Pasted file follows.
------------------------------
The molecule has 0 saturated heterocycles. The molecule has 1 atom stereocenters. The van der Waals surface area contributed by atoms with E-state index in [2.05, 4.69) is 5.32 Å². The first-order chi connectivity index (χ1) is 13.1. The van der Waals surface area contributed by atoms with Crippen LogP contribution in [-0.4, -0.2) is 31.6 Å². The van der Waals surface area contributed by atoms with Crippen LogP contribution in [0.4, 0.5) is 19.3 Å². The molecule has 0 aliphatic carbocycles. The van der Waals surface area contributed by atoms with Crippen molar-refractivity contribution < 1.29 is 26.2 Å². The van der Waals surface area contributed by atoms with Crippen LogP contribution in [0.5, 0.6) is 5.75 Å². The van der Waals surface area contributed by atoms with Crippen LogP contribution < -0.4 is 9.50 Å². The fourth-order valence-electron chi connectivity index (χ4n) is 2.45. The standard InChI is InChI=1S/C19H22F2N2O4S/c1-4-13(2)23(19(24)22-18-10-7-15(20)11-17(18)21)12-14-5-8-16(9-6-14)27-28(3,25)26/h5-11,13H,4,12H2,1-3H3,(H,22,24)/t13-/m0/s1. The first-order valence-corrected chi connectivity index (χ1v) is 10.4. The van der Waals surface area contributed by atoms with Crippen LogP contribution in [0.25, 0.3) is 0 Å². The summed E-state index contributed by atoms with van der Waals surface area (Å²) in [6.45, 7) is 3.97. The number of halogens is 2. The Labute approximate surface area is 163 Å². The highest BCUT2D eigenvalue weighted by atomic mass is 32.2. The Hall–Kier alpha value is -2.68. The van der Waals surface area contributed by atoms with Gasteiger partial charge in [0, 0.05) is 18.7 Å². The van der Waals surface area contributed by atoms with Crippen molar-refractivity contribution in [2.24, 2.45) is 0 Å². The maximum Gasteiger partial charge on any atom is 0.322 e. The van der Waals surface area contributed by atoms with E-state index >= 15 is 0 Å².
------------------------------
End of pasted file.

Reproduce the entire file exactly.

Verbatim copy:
The molecule has 0 saturated heterocycles. The molecule has 1 atom stereocenters. The van der Waals surface area contributed by atoms with E-state index in [2.05, 4.69) is 5.32 Å². The first-order chi connectivity index (χ1) is 13.1. The van der Waals surface area contributed by atoms with Crippen LogP contribution in [-0.4, -0.2) is 31.6 Å². The van der Waals surface area contributed by atoms with Crippen LogP contribution in [0.4, 0.5) is 19.3 Å². The molecule has 0 aliphatic carbocycles. The van der Waals surface area contributed by atoms with Crippen molar-refractivity contribution < 1.29 is 26.2 Å². The van der Waals surface area contributed by atoms with Crippen LogP contribution in [0.5, 0.6) is 5.75 Å². The van der Waals surface area contributed by atoms with Crippen LogP contribution < -0.4 is 9.50 Å². The fourth-order valence-electron chi connectivity index (χ4n) is 2.45. The standard InChI is InChI=1S/C19H22F2N2O4S/c1-4-13(2)23(19(24)22-18-10-7-15(20)11-17(18)21)12-14-5-8-16(9-6-14)27-28(3,25)26/h5-11,13H,4,12H2,1-3H3,(H,22,24)/t13-/m0/s1. The first-order valence-corrected chi connectivity index (χ1v) is 10.4. The van der Waals surface area contributed by atoms with Crippen LogP contribution in [0.25, 0.3) is 0 Å². The summed E-state index contributed by atoms with van der Waals surface area (Å²) in [6.45, 7) is 3.97. The number of halogens is 2. The Labute approximate surface area is 163 Å². The highest BCUT2D eigenvalue weighted by atomic mass is 32.2. The Hall–Kier alpha value is -2.68. The van der Waals surface area contributed by atoms with Gasteiger partial charge in [0, 0.05) is 18.7 Å². The van der Waals surface area contributed by atoms with Crippen molar-refractivity contribution in [2.24, 2.45) is 0 Å². The maximum Gasteiger partial charge on any atom is 0.322 e. The van der Waals surface area contributed by atoms with E-state index >= 15 is 0 Å².